In an article published by Bloomberg today, Lily Katz and Lynnley Browning write that many investors, and even tax professionals, are struggling to properly report their cryptocurrency transactions on their 2017 tax returns, due to be filed in four days:

If you thought trading Bitcoin was wild, try figuring out how to pay taxes on it.

Cryptocurrency investors are wrestling with spotty records, tangled blockchain addresses and rudimentary guidelines issued back in the ancient days of 2014. After last year’s boom in values, many people are likely disclosing transactions for the first time, adding to confusion.

The Bloomberg article further reports that the IRS is advising individuals to look for tax guidance in analogous areas:

An IRS spokesman said that in addition to the agency’s 2014 guidance, taxpayers should look at other rules governing an exchange or transfer of property and find the “factual scenarios that most closely resemble their circumstances.”

Individuals who fail to properly report their cryptocurrency transactions can face harsh consequences, including civil audits, penalties, and even criminal prosecution, as the IRS warned in a recent press release reminding taxpayers to report such transactions:

Taxpayers who do not properly report the income tax consequences of virtual currency transactions can be audited for those transactions and, when appropriate, can be liable for penalties and interest.

In more extreme situations, taxpayers could be subject to criminal prosecution for failing to properly report the income tax consequences of virtual currency transactions. Criminal charges could include tax evasion and filing a false tax return. Anyone convicted of tax evasion is subject to a prison term of up to five years and a fine of up to $250,000. Anyone convicted of filing a false return is subject to a prison term of up to three years and a fine of up to $250,000.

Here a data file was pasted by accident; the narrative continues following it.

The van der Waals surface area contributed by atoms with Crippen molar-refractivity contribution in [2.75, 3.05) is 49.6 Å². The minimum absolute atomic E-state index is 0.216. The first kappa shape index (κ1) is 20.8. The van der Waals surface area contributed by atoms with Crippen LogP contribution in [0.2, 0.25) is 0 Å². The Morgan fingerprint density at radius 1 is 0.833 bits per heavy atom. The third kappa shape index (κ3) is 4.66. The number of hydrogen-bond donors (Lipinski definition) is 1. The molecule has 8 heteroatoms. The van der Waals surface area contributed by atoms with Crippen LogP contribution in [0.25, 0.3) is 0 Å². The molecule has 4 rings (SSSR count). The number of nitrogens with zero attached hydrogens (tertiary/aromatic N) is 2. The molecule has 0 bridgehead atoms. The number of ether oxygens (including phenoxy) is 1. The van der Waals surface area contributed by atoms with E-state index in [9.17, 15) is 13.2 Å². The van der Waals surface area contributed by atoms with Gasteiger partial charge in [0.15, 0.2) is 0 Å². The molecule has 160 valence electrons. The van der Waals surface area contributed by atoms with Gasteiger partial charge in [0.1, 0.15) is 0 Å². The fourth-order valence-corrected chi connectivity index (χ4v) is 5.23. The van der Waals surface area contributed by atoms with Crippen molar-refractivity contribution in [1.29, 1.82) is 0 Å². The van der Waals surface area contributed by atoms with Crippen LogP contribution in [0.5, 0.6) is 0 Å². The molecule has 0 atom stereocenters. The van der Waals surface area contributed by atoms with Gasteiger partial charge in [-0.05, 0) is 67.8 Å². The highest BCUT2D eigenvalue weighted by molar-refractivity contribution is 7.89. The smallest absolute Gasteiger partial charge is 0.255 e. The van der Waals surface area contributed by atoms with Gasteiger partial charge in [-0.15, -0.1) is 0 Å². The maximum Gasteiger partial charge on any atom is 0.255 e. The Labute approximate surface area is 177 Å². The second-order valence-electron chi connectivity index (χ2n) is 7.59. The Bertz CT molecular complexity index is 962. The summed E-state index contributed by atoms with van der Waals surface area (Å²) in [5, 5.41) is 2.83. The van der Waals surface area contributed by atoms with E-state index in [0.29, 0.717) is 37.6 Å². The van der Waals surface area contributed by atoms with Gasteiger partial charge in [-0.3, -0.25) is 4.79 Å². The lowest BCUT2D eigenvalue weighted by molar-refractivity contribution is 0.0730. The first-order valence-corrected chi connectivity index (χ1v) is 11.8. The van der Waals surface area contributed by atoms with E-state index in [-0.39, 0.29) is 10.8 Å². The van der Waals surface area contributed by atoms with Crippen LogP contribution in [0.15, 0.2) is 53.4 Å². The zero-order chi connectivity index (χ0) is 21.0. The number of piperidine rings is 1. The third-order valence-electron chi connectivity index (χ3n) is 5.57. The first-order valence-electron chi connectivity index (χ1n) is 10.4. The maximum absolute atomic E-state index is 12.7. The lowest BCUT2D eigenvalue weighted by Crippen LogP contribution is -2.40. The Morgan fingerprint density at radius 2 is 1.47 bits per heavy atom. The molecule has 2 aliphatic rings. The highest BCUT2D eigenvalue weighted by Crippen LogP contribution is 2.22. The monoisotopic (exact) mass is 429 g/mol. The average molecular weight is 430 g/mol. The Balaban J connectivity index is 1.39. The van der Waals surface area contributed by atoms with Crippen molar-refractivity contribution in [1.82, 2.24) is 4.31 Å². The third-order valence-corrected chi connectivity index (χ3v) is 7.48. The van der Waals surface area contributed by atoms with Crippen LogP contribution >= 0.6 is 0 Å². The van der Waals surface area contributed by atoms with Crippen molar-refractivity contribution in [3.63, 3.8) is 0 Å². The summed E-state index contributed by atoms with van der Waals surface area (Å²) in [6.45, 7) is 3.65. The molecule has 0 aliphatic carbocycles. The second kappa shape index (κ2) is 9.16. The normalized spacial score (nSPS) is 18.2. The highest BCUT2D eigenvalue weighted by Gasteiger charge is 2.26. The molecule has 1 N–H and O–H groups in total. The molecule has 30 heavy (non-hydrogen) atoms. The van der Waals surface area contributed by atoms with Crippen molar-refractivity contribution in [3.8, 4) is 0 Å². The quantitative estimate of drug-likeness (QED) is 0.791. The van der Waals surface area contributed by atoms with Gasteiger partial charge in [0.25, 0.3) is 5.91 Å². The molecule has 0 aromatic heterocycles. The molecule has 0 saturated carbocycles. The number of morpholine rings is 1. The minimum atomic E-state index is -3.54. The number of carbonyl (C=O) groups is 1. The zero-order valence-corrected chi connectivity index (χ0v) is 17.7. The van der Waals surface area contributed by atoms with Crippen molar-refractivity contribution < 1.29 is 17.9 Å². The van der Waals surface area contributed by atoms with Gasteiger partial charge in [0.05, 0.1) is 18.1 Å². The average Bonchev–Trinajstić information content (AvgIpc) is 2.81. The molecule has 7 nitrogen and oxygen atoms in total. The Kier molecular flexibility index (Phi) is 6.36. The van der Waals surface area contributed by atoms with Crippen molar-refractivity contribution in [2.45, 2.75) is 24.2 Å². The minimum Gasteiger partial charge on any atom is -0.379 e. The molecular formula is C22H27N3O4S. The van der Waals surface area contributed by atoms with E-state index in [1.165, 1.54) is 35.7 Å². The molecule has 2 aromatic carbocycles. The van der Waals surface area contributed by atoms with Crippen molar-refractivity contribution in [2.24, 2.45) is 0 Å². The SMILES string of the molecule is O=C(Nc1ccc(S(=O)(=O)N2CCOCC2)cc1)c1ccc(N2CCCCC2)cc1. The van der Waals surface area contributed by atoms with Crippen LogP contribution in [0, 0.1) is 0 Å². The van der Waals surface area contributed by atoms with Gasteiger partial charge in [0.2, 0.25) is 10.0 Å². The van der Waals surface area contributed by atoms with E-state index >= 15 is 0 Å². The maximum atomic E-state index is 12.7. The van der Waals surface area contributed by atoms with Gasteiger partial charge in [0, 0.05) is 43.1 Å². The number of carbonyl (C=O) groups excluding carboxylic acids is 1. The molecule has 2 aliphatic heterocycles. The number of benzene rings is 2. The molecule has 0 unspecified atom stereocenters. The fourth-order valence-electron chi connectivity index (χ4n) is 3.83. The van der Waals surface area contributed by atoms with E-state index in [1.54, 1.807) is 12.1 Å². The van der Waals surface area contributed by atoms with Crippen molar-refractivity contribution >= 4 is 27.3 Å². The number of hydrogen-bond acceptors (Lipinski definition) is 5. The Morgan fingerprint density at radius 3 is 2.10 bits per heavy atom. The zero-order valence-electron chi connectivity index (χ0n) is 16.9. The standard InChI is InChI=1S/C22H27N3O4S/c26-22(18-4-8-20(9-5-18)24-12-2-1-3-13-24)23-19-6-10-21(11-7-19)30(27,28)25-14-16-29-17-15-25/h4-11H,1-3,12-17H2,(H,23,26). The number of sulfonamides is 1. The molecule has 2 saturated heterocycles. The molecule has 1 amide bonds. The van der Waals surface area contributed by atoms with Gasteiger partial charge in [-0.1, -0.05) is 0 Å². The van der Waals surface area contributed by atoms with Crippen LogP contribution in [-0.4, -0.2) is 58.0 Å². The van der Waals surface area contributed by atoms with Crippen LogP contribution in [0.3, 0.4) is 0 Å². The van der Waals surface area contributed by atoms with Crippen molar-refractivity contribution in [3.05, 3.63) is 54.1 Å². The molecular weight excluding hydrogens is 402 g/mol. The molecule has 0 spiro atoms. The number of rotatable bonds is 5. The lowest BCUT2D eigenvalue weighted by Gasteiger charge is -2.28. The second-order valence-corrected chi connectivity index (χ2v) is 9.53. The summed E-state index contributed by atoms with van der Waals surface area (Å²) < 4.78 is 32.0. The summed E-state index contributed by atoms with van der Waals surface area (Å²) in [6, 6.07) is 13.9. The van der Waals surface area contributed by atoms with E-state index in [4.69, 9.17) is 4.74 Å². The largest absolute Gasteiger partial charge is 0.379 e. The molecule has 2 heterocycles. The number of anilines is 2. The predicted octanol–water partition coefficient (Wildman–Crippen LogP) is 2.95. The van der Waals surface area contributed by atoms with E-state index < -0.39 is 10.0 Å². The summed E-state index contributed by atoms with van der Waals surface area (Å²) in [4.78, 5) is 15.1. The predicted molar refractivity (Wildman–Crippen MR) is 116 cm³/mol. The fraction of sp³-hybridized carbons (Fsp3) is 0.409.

Despite the lack of up-to-date IRS guidance, and the uncertainly surrounding the tax consequences of recent developments in this area (such as “hard forks”), cryptocurrency investors would be well-advised to exercise caution with their income tax returns due next week.

For more up-to-date coverage from Tax Controversy Sentinel, please subscribe by clicking here.

BitcoinWith “tax day” fast approaching, the Internal Revenue Service on Friday reminded taxpayers that income from virtual currency transactions is reportable on their income tax returns. As we have previously reported, the IRS has for some time been focusing significant attention on tax compliance with respect to virtual currency transactions. Last year, the IRS prevailed in its long-running litigation with Coinbase seeking the names of clients who engaged in virtual currency transactions during 2013-2015, and Coinbase recently announced that it would be disclosing transaction data to the IRS for 13,000 of its customers. In addition, the IRS-Criminal Investigation Division is ramping up its scrutiny of virtual currency transactions by assembling a team of specialized investigators in this area. With increased attention to virtual currency transactions, taxpayers who engaged in such transactions during 2017 must take care to ensure they are compliant with reporting obligations on their federal income tax returns.